Skip directly to search Skip directly to A to Z list Skip directly to page options Skip directly to site content

NIOSHTIC-2 Publications Search

Search Results

Sharpless surgery: a prospective study of the feasibility of performing operations using non-sharp techniques in an urban, university-based surgical practice.

Authors
Makary-MA; Pronovost-PJ; Weiss-ES; Millman-EA; Chang-D; Baker-SP; Cornwell-EE 3rd; Syin-D; Freischlag-JA
Source
World J Surg 2006 Jul; 30(7):1224-1229
NIOSHTIC No.
20037868
Abstract
CONTEXT: Percutaneous injuries occur frequently during surgical procedures and represent a significant occupational hazard to operating room personnel. OBJECTIVES: To evaluate the feasibility of performing select general surgical procedures using a combination of non-sharp devices and techniques to replace the conventional use of scalpels and needles. DESIGN, SETTING, AND PARTICIPANTS: Candidate procedures for which sharpless techniques could replace conventional scalpels and suture needles were identified preoperatively in an urban, university-based general surgical practice over a 1-year period (June 2003-June 2004). Non-sharp techniques included monomeric 2-octyl cyanoacrylate adhesive, electrocautery, tissue stapler, and minimally invasive instrumentation. Conventional scalpels and suture needles were readily available and used whenever necessary. MAIN OUTCOME MEASURES: We rated the feasibility of performing specific procedures without sharps. We also documented the rate of overall reversion to sharps during operations on patients that had been identified preoperatively as candidates for sharpless surgery. RESULTS: Of 358 procedures performed in the general surgery university practice, 91 were identified preoperatively as appropriate for sharpless surgery. Of these, 86.8% (79/91) were completed without the use of sharps, including 13/22 (59.1%) open laparotomy procedures, 20/22 (90.9%) laparoscopic procedures, and 46/47 (97.8%) soft tissue procedures. Intraoperative reversion to sharps occurred in 12 cases when deemed necessary by the surgeon. CONCLUSIONS: Select common procedures can be performed entirely with sharpless techniques, eliminating the risk to surgical personnel associated with intraoperative percutaneous injuries.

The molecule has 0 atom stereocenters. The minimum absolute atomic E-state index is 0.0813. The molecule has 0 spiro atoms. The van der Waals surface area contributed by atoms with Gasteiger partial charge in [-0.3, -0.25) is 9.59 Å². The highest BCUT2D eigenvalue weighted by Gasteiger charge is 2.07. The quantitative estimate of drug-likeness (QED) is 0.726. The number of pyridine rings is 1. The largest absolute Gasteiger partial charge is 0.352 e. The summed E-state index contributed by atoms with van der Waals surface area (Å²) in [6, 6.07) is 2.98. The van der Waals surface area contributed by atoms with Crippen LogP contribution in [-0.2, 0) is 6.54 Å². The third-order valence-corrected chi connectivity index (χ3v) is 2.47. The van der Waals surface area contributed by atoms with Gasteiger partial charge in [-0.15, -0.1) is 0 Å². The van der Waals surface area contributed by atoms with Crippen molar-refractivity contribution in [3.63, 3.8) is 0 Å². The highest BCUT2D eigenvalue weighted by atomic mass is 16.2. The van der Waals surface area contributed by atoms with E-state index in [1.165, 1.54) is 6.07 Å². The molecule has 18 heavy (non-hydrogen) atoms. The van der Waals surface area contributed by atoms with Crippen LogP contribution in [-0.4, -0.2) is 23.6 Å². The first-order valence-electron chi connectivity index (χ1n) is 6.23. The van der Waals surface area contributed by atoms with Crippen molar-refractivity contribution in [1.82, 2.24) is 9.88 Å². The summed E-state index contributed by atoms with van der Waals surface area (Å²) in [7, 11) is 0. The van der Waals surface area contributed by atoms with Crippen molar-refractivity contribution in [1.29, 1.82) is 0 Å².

Keywords
Accidents; Surgery; Needlestick-injuries; Medical-personnel; Doctors; Nurses; Treatment; Infection-control; Humans; Men; Women
Contact
Martin A. Makary, Department of Surgery, John Hopkins University School of Medicine, Johns Hopkins Medical Institutions, Baltimore, Maryland 21224, USA
CODEN
WJSUDI
Publication Date
20060701
Document Type
Journal Article
Email Address
mmakary1@jhmi.edu
Funding Type
Grant
Fiscal Year
2006
NTIS Accession No.
NTIS Price
Identifying No.
Grant-Number-T42-OH-008428
Issue of Publication
7
ISSN
0364-2313
Source Name
World Journal of Surgery
State
MD
Performing Organization
Johns Hopkins University
TOP